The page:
Why Death?

Posted by Bishop Bill Atwood and Lee Ligon-Borden on 12/16/2014

Adam & Eve leaving the GardenIt is not unusual for people to ask, “Why would a loving God allow death?” Usually, the question comes at a time when they are reeling from the death of a loved one with whom they have been close. It is very difficult to engage in a theological conversation of depth in that kind of pastoral environment. Since no one has asked me that for some weeks, I’ll use the opportunity to weigh in on it.

Death was not God’s initial plan. He is perfect. He is good, and He is eternal. He created things to be good and to be eternal like Him. Death entered into creation because men, who are free, have the capacity to sin and rebel, and the consequence of sin is death. Now, He allows death to assault us because the real issue we face is eternal separation from Him: Hell. Dealing with death is the closest challenge there is to being separated from Him forever.

It may seem that the way He has ordered the world makes him like a terrible schoolmaster who uses death to help to tutor us toward redemption and eternal life in Christ. Even so, that is what has happened. Death is still around because there is still a need.

In everyday life, it seems that many people escape the consequences of their actions. Last night, we were reading a book together that had been assigned reading for my granddaughter who is in fourth grade. It is called “The Indian in the Cupboard.” In it, deceiving parents, and even stealing whiskey from the parents liquor stash, is presented as normative but without any negative consequences for those actions. It is a surprising choice for a Christian school! It’s not that fourth graders should be shielded from everything that happens in the world, but it would be better to have choices presented with consequences.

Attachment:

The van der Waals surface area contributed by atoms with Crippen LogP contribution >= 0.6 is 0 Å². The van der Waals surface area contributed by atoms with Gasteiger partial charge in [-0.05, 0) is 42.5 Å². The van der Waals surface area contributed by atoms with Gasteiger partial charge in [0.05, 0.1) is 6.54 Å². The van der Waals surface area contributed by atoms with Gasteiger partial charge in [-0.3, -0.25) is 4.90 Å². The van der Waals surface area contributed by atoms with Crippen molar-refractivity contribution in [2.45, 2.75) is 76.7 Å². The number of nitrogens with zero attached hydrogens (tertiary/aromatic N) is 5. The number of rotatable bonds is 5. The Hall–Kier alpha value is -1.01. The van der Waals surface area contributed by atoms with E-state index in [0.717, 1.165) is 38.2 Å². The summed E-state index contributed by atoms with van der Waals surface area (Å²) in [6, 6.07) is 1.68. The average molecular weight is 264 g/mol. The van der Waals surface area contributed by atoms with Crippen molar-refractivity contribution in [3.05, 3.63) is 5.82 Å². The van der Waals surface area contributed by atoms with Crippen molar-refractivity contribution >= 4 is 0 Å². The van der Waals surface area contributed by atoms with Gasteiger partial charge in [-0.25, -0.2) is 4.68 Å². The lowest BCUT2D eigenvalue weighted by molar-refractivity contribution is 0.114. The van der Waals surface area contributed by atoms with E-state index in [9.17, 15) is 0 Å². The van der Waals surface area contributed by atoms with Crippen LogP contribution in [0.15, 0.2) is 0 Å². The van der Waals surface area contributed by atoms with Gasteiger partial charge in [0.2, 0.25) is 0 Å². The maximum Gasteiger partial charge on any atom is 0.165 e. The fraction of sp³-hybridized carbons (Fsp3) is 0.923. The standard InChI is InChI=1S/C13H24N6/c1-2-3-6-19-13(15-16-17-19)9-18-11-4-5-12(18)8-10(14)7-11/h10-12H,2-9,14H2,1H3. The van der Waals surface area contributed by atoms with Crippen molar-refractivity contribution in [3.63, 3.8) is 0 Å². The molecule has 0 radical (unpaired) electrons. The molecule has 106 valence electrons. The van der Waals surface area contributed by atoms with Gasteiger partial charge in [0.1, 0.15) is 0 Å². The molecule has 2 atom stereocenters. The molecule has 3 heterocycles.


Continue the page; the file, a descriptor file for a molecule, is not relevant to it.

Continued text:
Consequences are such a big deal to God that He even allows us to go through death. Kept in Christian perspective, however, death is not the great victor; Jesus is. In the light of the resurrection, we read, “Death where is your victory, grave where is your sting?” (I Cor 15:55) When we come to know Christ and His redeeming love, our hearts begin to be filled with the knowledge of the eternal life that has been wrought for us through His death. We no longer need to be prisoners of horrific fear; in fact, we can actually begin to live in the eternal life that has been won for us. While we still have to pass through death’s portal, now we can do so with our eyes fixed on Jesus and His redemptive power.

Rightly ordered, Gospel conversation will present the Good News of redemption in such a way that people will begin to know Christ and will begin to assimilate that redemption into their lives. Hopefully, the wonder of knowing Christ will impact the way they live, and even, eventually, the way they die.

Far worse than death itself is the prospect of being separated from the love of God for all eternity. Of course, we should be motivated by love to reach out to people with kindness and to share with them about God’s love. It is not particularly effective to try to preach people into the Kingdom from a fear of Hell; nonetheless, a genuine relationship with Christ does deliver people from eternal death. The assurance of His love for us and His relationship with us can carry us through terrible temporal times.